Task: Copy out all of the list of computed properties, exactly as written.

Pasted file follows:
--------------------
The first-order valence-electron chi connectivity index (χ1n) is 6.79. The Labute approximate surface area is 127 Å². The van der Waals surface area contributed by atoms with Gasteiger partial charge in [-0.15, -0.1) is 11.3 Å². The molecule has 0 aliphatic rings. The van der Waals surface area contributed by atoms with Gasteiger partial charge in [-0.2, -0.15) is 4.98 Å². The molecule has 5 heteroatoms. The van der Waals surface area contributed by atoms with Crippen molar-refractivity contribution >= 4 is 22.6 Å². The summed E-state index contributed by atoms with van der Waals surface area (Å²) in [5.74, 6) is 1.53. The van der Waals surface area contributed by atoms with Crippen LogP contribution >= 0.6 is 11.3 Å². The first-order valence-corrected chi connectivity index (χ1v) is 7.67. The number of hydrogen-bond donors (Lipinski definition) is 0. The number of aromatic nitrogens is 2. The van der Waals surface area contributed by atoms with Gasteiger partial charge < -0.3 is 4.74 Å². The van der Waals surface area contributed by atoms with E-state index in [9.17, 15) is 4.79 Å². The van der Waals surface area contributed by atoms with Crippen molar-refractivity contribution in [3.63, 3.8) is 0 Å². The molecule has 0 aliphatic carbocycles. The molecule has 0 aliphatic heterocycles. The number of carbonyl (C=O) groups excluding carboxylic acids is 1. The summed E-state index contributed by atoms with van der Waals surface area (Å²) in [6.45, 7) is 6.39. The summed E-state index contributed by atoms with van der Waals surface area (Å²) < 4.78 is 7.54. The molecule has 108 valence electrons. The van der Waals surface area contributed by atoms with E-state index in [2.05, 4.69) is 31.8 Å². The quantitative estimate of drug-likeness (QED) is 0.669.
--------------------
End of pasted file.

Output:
The first-order valence-electron chi connectivity index (χ1n) is 6.79. The Labute approximate surface area is 127 Å². The van der Waals surface area contributed by atoms with Gasteiger partial charge in [-0.15, -0.1) is 11.3 Å². The molecule has 0 aliphatic rings. The van der Waals surface area contributed by atoms with Gasteiger partial charge in [-0.2, -0.15) is 4.98 Å². The molecule has 5 heteroatoms. The van der Waals surface area contributed by atoms with Crippen molar-refractivity contribution >= 4 is 22.6 Å². The summed E-state index contributed by atoms with van der Waals surface area (Å²) in [5.74, 6) is 1.53. The van der Waals surface area contributed by atoms with Crippen LogP contribution >= 0.6 is 11.3 Å². The first-order valence-corrected chi connectivity index (χ1v) is 7.67. The number of hydrogen-bond donors (Lipinski definition) is 0. The number of aromatic nitrogens is 2. The van der Waals surface area contributed by atoms with Gasteiger partial charge < -0.3 is 4.74 Å². The van der Waals surface area contributed by atoms with E-state index in [9.17, 15) is 4.79 Å². The van der Waals surface area contributed by atoms with Crippen molar-refractivity contribution in [3.63, 3.8) is 0 Å². The molecule has 0 aliphatic carbocycles. The molecule has 0 aliphatic heterocycles. The number of carbonyl (C=O) groups excluding carboxylic acids is 1. The summed E-state index contributed by atoms with van der Waals surface area (Å²) in [6.45, 7) is 6.39. The summed E-state index contributed by atoms with van der Waals surface area (Å²) < 4.78 is 7.54. The molecule has 108 valence electrons. The van der Waals surface area contributed by atoms with E-state index in [2.05, 4.69) is 31.8 Å². The quantitative estimate of drug-likeness (QED) is 0.669.